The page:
By Kalpana Sunder
“Welcome to Mawlynnong or God’s own garden,” says a simple metal board. All along the drive I spotted neat rows of brooms made from the locally grown soft grass, laid out in artistic configurations to dry in the winter sun. It seemed a terribly appropriate introduction to a village that is billed the ‘Cleanest Village in Asia’!
Mawlynnong, in the Khasi Hills, is a picture-perfect village in India’s northeastern state of Meghalaya, close to the Bangladesh border. In this remote corner of India inundated by heavy rainfall, transport is skeletal, markets far flung and locals measure distances by the time they take to eat a Kwai - the local betel leaf with lime and areca nut! Since 2003, this little village has held the title of the ‘Cleanest Village in Asia’ with recognition from a travel magazine, Discover India, and later reinforced by National Geographic and the UNESCO.
My driver Bado is Khasi, belonging to a matriarchal tribe where woman power is stellar and property passes to the youngest daughter. Khasis are mostly Christians – the result of the work of Welsh Christian missionaries who came here in the British era. Narrow stone paths meander through the village, church spires loom above. There are natural stone basins with depressions in front of many homes to collect rainwater. We walk past spotless yards and neat hedges with bright bougainvilleas and orchids as well as birds-of-paradise spilling over the sides, and village homes made from bamboo and timbers. Fresh laundry clipped neatly on the clotheslines, conical cane baskets provided all over the village to collect litter, this sure looks like something out of a storybook. Mawlynnong is an environmentally conscious community of about eighty families who take turns in maintaining the roads, weeding, sweeping and cleaning. The primary school, which is English-medium, has no dropouts and the village boasts of a 100% literacy rate.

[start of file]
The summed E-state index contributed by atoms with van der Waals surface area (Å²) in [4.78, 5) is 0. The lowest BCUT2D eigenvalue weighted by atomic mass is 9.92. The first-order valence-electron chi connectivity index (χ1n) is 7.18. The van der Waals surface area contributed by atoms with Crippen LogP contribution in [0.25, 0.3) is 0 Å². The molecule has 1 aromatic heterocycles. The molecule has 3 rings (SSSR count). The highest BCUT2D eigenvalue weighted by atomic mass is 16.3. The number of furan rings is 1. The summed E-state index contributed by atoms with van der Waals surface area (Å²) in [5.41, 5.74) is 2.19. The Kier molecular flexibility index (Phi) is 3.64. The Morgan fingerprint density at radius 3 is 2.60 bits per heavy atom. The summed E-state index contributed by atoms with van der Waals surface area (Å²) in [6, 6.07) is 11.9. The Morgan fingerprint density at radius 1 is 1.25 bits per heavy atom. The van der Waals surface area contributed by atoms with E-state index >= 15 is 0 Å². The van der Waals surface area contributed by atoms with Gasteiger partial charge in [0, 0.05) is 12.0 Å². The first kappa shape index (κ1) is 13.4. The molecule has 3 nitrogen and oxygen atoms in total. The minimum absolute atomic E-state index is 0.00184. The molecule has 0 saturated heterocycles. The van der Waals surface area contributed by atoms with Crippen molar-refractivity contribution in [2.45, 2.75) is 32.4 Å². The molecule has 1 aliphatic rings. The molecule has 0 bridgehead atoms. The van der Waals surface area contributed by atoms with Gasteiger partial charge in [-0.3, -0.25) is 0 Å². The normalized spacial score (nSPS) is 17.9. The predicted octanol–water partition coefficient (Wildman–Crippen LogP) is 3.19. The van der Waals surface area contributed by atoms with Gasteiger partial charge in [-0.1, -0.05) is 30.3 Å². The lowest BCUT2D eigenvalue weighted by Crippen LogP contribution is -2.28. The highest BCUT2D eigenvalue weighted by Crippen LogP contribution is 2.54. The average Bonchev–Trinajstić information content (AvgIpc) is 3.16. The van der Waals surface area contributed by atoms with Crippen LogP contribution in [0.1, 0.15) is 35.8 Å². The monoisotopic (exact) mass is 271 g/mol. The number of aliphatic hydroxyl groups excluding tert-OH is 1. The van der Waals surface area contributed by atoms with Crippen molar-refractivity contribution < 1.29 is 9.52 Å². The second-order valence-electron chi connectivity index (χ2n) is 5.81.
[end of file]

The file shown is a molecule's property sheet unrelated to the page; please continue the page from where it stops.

The Khasis are also known for their worship of nature and conservation of forests. On the way I visited one of the seventy odd ‘sacred forests’ of Meghalaya called Ki law Adong, where the people have not been allowed to pluck any leaves or cut any branches for centuries. If anyone takes something from here, he has to clean the whole village to atone for his ‘sins’. Khasi women have this obsession with cleanliness and I notice them either hanging out clothes to dry or sweeping their yards with the soft brooms.
For a spot of adventure we climb the Sky Tower, an amazing structure built of bamboo sticks tied together stretching across the branches of five or six trees. It’s an amazing feeling looking down at the sylvan treetops and the inundated Bangladesh plains far away. It’s an eco- friendly structure that uses no nails and gives us a wonderful view from the top. I have tea at the local tea shop chatting with Lurshai Pyngrope, a local resident who tells me all about the village and its ethos.